Holding to truth in love is not just about learning Bible doctrines. It’s a present, active participation in all the divine realities in God’s word, both personally and with others. So I’d like to begin the year with a fresh vision of how we can hold to these divine realities. A great way to advance practically is to learn from others and be encouraged by one another.

So in this post we’ll  appreciate the pattern of the God-seeking psalmist in Psalm 119 to be infused with a fresh love for God’s word and to enjoy it to the uttermost.  In this way we can experience all its positive functions and blessings. By the infusion of God’s living word, we’ll be prepared to be men of God personally (2 Tim. 3:16-17) and Christ’s loving bride corporately (Eph. 5:26-27). But, before we look at Psalm 119, I’d like to ask you to consider four questions.

First, “What are you seeking when you come to the Bible?”
If your answer was not a “Who,” then the first step is to adjust your view from things to a Person—the wonderful, living Person, Christ. The Lord Jesus told the Jewish religionists that the Scriptures testified concerning Him (John 5:39). Their problem was that they searched the Scriptures, but didn’t match it with coming to the Lord Jesus Himself so that they might have life (v. 40). My favorite hymn on coming to the Lord in His Word is “I Come to Thee Dear Lord,” by Witness Lee.

It’s important to see that Christ is the reality of God’s Word, even of the Old Testament law. Paul indicated that all the Old Testament ordinances were just a shadow of Christ. He is the “body” of all those shadows (Col. 2:14-17). He is God’s living testimony. In the same way the psalmist spoke of the law as God’s “testimonies” 22 times (Psalm 119:2). They weren’t just some laws to regulate man, but God’s testimonies to reveal God to us. For example, the kind of laws a person makes “testify” of the kind of person they are. Well, Christ Himself is a living portrait of what God is, and the Scriptures testify concerning Him (John 5:39, Luke 24:47).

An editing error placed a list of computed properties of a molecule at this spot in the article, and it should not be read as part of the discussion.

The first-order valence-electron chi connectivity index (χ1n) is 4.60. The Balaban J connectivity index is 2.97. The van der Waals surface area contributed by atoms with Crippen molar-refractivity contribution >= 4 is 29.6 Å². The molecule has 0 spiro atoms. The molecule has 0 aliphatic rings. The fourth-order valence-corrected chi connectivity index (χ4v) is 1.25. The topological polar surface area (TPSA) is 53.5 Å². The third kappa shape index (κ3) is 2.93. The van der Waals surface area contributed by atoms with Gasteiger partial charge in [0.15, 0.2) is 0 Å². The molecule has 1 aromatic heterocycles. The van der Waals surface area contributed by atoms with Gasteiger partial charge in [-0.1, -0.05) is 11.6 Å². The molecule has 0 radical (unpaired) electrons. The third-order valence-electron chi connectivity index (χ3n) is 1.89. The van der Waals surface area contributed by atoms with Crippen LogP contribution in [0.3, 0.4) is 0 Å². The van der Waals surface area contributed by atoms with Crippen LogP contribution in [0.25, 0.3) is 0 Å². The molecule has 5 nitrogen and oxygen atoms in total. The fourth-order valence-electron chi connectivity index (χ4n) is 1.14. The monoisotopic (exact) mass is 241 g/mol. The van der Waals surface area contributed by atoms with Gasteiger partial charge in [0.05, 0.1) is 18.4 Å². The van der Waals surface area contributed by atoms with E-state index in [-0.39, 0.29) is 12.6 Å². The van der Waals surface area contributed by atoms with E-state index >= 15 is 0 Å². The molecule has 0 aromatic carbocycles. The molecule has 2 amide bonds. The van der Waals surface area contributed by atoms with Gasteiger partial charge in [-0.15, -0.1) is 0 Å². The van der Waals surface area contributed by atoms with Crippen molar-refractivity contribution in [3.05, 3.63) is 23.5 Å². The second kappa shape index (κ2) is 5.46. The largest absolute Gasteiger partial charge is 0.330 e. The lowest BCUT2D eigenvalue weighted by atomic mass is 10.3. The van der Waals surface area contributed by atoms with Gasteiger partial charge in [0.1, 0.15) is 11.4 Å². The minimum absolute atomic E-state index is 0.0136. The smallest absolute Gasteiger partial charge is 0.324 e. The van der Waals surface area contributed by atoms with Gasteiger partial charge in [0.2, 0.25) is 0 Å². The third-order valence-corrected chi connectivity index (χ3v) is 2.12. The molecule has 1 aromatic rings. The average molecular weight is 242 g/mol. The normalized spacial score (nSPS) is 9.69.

The key to getting life from your Bible reading is not to separate your contact with the Bible, God’s written word, from your contact with Christ, God’s Living Word (1 John 1:1). So start your Bible reading by calling on the Lord Jesus, and turning your heart to Him by some prayer of fellowship (For more on this point, see my post 14 Words to Enrich Your Fellowship with the Lord.)

Today, the wonderful Christ revealed in the Bible is the life-giving Spirit in resurrection (1 Cor. 15:45; 2 Cor. 3:17). As the Spirit, He is the reality of every promise and blessing in God’s word—even of the law (John 16:13).

Second, “Have you prepared your heart to meet the Lord in His word?” Paul said of the unbelieving Jews, that a veil lies on their heart when they read the Scriptures. But, whenever their heart turns to the Lord, the veil is taken away (2 Cor. 3:15-16). The condition of our heart makes a huge difference in our reading the Bible. If our heart is wrong, we can read the Word but receive very little.

So we need to prepare our heart by dealing with seven conditions: 1) no exercise of heart for the Word, 2) a divided heart—one loving other things, 3) a lack of heart, 4) a heart with hindrances, like unconfessed sins, or unforgiven offenses, 5) a heart not consecrated or willing to be subdued by the Lord, 6) a heart not humbled before Him, and 7) then needing to exercise our whole heart, even our whole being to contact the word.